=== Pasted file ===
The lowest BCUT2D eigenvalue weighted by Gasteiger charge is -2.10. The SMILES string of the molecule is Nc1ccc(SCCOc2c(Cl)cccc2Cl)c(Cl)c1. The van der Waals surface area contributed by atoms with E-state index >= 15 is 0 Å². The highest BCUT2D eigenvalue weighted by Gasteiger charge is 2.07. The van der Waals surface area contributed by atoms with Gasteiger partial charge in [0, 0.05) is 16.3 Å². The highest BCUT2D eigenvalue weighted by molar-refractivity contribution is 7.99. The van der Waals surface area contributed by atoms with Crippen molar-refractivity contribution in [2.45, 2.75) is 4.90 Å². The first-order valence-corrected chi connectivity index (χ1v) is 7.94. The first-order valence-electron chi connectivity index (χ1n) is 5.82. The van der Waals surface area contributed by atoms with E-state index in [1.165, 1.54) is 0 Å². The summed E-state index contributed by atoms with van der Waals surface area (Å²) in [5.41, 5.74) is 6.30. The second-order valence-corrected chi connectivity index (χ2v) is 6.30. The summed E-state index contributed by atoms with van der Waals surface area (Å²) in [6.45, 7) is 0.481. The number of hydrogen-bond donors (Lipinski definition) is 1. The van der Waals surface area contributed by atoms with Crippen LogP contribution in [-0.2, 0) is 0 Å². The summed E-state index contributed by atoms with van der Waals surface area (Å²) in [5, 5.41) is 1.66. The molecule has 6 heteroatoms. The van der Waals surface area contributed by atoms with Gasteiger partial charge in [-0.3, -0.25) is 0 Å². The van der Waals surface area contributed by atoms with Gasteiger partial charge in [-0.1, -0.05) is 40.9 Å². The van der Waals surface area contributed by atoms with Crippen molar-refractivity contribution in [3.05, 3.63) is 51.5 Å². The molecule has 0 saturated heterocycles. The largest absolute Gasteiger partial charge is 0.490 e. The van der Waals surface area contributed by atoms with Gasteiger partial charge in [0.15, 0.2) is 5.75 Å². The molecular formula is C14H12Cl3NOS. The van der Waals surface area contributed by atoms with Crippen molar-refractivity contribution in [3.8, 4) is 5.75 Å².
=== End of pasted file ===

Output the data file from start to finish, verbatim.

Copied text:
The lowest BCUT2D eigenvalue weighted by Gasteiger charge is -2.10. The SMILES string of the molecule is Nc1ccc(SCCOc2c(Cl)cccc2Cl)c(Cl)c1. The van der Waals surface area contributed by atoms with E-state index >= 15 is 0 Å². The highest BCUT2D eigenvalue weighted by Gasteiger charge is 2.07. The van der Waals surface area contributed by atoms with Gasteiger partial charge in [0, 0.05) is 16.3 Å². The highest BCUT2D eigenvalue weighted by molar-refractivity contribution is 7.99. The van der Waals surface area contributed by atoms with Crippen molar-refractivity contribution in [2.45, 2.75) is 4.90 Å². The first-order valence-corrected chi connectivity index (χ1v) is 7.94. The first-order valence-electron chi connectivity index (χ1n) is 5.82. The van der Waals surface area contributed by atoms with E-state index in [1.165, 1.54) is 0 Å². The summed E-state index contributed by atoms with van der Waals surface area (Å²) in [5.41, 5.74) is 6.30. The second-order valence-corrected chi connectivity index (χ2v) is 6.30. The summed E-state index contributed by atoms with van der Waals surface area (Å²) in [6.45, 7) is 0.481. The number of hydrogen-bond donors (Lipinski definition) is 1. The van der Waals surface area contributed by atoms with Crippen LogP contribution in [-0.2, 0) is 0 Å². The summed E-state index contributed by atoms with van der Waals surface area (Å²) in [5, 5.41) is 1.66. The molecule has 6 heteroatoms. The van der Waals surface area contributed by atoms with Gasteiger partial charge in [-0.3, -0.25) is 0 Å². The van der Waals surface area contributed by atoms with Gasteiger partial charge in [-0.1, -0.05) is 40.9 Å². The van der Waals surface area contributed by atoms with Crippen molar-refractivity contribution in [3.05, 3.63) is 51.5 Å². The molecule has 0 saturated heterocycles. The largest absolute Gasteiger partial charge is 0.490 e. The van der Waals surface area contributed by atoms with Gasteiger partial charge in [0.15, 0.2) is 5.75 Å². The molecular formula is C14H12Cl3NOS. The van der Waals surface area contributed by atoms with Crippen molar-refractivity contribution in [3.8, 4) is 5.75 Å².